The Exciting Note
This is just one week. That’s an awesome pace of global innovation — fast is getting faster.
The Cautionary Note
The New York Times inadvertently sounded the alarm in this story about the attempt to rescue global chocolate supplies from cacao fungus. They spotlighted the laudable efforts of the Cacao Genetic Improvement Program at C.A.T.I.E, which has launched a fungal rot-resistant hybrid across Latin America. That’s the good news. The cautionary note is in a comment by program leader Wilbert Phillips-Mora.
“Our goal is not just to produce cacao,” Dr. Phillips-Mora told the Times. “It’s also to give the basic living conditions to the farmers. Most cacao farmers are very poor, because the system is based on material that doesn’t have good yielding capacity.”
Why are farmers poor?
The blame generally goes to poor yields, and ultimately that leads to discussion of farmer practices, and generally to something about certain regions not keeping up with technology.
Which is very, very good for companies that sell technology, seeds with better yields, or sell advisory services on farmer practices. But it’s not the underlying reason.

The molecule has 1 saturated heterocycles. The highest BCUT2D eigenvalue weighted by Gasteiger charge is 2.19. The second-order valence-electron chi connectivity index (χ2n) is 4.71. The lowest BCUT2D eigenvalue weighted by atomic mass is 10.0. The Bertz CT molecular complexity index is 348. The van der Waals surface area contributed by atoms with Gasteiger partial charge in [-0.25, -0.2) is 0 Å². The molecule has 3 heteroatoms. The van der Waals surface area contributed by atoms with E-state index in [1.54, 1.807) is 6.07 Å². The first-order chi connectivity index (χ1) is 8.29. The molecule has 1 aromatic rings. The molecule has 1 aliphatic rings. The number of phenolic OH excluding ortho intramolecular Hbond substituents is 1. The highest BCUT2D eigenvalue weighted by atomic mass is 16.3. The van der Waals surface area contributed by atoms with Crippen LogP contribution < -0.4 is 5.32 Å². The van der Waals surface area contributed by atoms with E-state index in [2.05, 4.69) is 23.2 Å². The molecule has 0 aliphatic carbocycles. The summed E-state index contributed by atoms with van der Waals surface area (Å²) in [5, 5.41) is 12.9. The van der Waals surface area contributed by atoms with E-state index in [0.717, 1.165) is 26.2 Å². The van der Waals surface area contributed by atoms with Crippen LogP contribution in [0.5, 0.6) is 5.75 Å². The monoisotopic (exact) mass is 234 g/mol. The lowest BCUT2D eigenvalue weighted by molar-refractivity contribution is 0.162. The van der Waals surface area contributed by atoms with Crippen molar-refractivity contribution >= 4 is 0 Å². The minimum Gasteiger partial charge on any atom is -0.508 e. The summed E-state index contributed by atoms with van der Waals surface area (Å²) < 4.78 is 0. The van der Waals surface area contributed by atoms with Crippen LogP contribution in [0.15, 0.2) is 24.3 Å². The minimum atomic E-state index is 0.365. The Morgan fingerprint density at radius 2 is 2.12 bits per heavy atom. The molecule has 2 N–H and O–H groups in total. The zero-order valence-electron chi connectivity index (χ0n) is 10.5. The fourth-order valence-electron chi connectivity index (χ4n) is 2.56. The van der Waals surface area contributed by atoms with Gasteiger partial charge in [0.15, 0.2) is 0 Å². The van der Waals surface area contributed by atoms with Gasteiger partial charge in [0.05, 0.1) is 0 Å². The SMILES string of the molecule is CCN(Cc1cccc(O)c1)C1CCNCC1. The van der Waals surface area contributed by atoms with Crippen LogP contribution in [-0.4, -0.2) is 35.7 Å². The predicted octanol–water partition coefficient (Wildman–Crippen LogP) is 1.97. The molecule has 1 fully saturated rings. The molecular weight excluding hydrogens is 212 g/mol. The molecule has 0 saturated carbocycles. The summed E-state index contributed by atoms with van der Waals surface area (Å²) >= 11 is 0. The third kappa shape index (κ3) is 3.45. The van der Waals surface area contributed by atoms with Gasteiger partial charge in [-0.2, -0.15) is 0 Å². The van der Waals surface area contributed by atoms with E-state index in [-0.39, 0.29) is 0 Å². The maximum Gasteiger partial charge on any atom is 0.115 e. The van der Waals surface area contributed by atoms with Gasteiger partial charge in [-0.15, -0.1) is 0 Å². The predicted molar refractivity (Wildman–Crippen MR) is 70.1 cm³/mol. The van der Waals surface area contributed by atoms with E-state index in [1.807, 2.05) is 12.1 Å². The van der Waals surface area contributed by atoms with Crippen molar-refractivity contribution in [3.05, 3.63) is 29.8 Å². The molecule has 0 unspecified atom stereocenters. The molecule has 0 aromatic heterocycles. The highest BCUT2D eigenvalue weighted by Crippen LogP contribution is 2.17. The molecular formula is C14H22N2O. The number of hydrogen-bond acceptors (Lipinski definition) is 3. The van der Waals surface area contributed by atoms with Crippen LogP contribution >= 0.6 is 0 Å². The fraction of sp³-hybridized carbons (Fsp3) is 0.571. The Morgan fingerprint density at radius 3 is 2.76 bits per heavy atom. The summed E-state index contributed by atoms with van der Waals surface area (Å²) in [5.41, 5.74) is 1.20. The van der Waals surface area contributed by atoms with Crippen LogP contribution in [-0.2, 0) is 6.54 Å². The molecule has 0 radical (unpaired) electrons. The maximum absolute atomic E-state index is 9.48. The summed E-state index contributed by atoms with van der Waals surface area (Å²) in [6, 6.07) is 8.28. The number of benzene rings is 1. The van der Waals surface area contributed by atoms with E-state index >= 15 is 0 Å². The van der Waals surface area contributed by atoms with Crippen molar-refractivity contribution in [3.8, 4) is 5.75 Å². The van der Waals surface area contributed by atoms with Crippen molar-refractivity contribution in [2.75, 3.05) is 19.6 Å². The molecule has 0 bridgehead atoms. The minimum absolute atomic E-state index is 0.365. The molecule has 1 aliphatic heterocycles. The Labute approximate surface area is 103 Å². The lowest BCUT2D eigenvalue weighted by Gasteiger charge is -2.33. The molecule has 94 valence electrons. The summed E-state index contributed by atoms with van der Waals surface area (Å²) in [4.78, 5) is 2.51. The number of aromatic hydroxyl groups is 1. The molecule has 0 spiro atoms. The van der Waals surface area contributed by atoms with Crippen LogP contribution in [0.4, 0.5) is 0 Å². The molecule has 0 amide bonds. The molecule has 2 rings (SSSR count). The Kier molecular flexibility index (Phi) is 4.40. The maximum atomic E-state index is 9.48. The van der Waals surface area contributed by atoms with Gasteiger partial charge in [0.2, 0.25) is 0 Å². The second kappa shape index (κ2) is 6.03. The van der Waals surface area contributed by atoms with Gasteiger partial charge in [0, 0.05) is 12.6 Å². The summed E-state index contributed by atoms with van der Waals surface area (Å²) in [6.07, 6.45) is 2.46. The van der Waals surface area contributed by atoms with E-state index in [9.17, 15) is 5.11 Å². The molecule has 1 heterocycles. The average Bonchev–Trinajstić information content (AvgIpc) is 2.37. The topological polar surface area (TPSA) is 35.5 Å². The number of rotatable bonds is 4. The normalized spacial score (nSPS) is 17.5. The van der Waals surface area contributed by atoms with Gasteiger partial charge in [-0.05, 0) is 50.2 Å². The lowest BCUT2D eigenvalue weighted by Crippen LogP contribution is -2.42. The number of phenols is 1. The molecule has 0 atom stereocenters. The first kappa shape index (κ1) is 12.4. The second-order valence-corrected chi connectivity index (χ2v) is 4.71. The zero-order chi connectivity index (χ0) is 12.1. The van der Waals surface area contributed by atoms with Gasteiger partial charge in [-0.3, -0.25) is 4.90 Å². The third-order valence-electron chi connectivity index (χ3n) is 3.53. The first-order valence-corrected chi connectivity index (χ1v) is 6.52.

Here’s the reason.
Back in 1917, 100 years ago, a standard box of Kellogg’s corn flakes (typically, these were around 8 oz at the time) cost 8 cents and corn was priced at $1.39 per bushel. So, the grower received, more or less, 15 percent of the value of the product.
In 2014, an 18 oz box of Kellogg’s Corn Flakes cost around $4.00 and corn was priced at $3.70 per bushel. So, the grower received, more or less, 2 percent of the value of the product.
Despite all the productivity gains in industrial processing. Despite the vastly improved distribution logistics. Despite 100 years of cost improvement in all the things that aren’t about growing.
That’s why farmers are poor. It’s about the divvying up of the value; growers are disorganized and buyers are organized. It’s the same reason the the people who find your high-priced diamonds live in utter poverty. Will it ever change?
How will growers afford all these technological miracles? With the rise of the developing world, there might be a revolution in the Value Chain to parallel the revolution in the lab and field — and it certainly should be in anyone’s top 3 of factors that might completely disrupt your economic world.